The free N95 masks are here. It’s 3M Model Aura 9205+and they’re available in many stores, including Hy-Vee and Walgreens.
I occasionally failed the fit test using this type of mask when I was working at the hospital; however, you can still get a pretty effective seal to make it protective in the community (see my video below). I was one of the few psychiatrists who had to fit test for a mask because I worked on the med-surg side of the hospital in a consult-liaison role.
The N95 flat type mask is probably no more difficult to don and doff than the surgical mask, for which the Slip Knot and Tuck method helps you achieve a pretty good seal (see my video for this).
At times, I had to use an alternative N95 mask, similar to 3M Model 1860, which is a cup-shaped mask. One year I failed the fit test for that one and I had to wear a Powered Air Purifying Respirator (PAPR). I had to wear it only once in the hospital. It was very cumbersome. Following that, I passed the fit test for the 1870+, which is similar to the 9205+.
When you search the web for more information about the N95 masks, you’ll find that there is disagreement about how to interpret eyeglass fogging pertaining to the seal. Some say that if you get any eyeglass fogging at all, you have an inadequate seal and need to fix that or “check with your supervisor.” On the other hand, others will discount that. Even the CDC says that eyeglass fogging indicates a poor seal that means that you have an inadequate seal and this should prompt the user to try another N95 model. On the other hand, others will discount that.
I did only a quick search, but found one open access article on a pilot study which concluded that “Fogging of eyeglasses is neither a sensitive nor a specific predictor for a poor fit of N95 respirators.” (Kyaw S, Johns M, Lim R, Stewart WC, Rojas N, Thambiraj SR, et al. Prediction of N95 Respirator Fit from Fogging of Eyeglasses: A Pilot Study. Indian J Crit Care Med 2021;25(9):976–980).
On balance, since no one who is not a health care professional will ever have to fit test for any N95 mask, the seal you’ll get is probably adequate. If you wear eyeglasses, remove them before donning and doffing the mask. You can get the bows caught in the straps, which can flip them off your face and into the toilet (although this has never happened to me personally). Always do hand hygiene before and after use of the mask.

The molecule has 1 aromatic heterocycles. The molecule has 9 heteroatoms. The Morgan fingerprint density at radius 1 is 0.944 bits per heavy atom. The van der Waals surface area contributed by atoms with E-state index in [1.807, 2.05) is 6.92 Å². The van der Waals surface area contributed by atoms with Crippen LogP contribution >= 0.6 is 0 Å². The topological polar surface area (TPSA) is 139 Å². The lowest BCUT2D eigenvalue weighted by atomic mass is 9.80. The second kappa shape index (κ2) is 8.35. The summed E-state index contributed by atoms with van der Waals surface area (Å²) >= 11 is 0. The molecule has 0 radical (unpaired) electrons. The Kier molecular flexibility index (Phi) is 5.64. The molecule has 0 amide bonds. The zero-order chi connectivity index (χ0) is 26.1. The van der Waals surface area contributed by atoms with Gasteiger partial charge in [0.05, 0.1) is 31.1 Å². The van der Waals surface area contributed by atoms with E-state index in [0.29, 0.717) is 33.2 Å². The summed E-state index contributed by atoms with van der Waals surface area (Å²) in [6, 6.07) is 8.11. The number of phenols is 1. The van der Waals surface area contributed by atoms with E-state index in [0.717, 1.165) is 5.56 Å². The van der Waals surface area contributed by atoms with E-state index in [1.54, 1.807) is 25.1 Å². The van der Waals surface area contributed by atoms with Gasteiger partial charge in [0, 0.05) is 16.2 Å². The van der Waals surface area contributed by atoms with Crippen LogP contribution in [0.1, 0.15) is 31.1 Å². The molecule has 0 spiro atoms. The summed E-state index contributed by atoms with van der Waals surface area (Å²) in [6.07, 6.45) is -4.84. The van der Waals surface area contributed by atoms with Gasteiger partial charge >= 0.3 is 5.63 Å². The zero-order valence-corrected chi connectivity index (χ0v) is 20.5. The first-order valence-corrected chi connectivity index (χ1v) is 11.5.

I’ve read news items indicating that CDC guidelines say you should reuse the N95 only 5 times before disposing of it. It was difficult to find the source, but it’s mentioned here, under the heading “Decrease in N95 FFR fit and filtration performance” (FFR stands for Filtering Facepiece Respirator)”:
CDC recommends limiting the number of donnings for an N95 FFR to no more than five per device. It may be possible to don some models of FFRs more than five times . One study reported that fit performance decreased over multiple, consecutive donnings and fit varied among the different models of FFRs examined . If manufacturer guidance on how many times a particular FFR can be donned is not available, the CDC recommends limiting the number of uses to no more than five per device based on published data on changes in FFR fit from a limited number of FFR models over multiple donnings.
A recent observational study conducted in a hospital emergency room during the COVID-19 pandemic found that extended use and reuse of N95 FFRs as measured by the total hours and shifts the mask was worn and the number of donnings and doffings was associated with an increase in the fit failure of the respirators. This study also showed that it may be possible to don some models of FFRs more than five times . Fit performance during limited reuse should be monitored by the respiratory protection program manager or appropriate safety personnel.
Reference 2 is a research letter published in JAMA Network, June 4, 2020, a time when there were shortages of PPE (Degesys NF, Wang RC, Kwan E, Fahimi J, Noble JA, Raven MC. Correlation Between N95 Extended Use and Reuse and Fit Failure in an Emergency Department. JAMA. 2020;324(1):94–96. doi:10.1001/jama.2020.9843).
Further on in the CDC guidance is a section entitled “NIOSH recommends limiting the number of donnings to five for a filtering facepiece respirator. What is the science behind that recommendation?”
You can read all of this if you’re interested. I think it’s helpful to note that some experts say you can reuse them until they’re visibly dirty, which I think probably applies to users in the general community.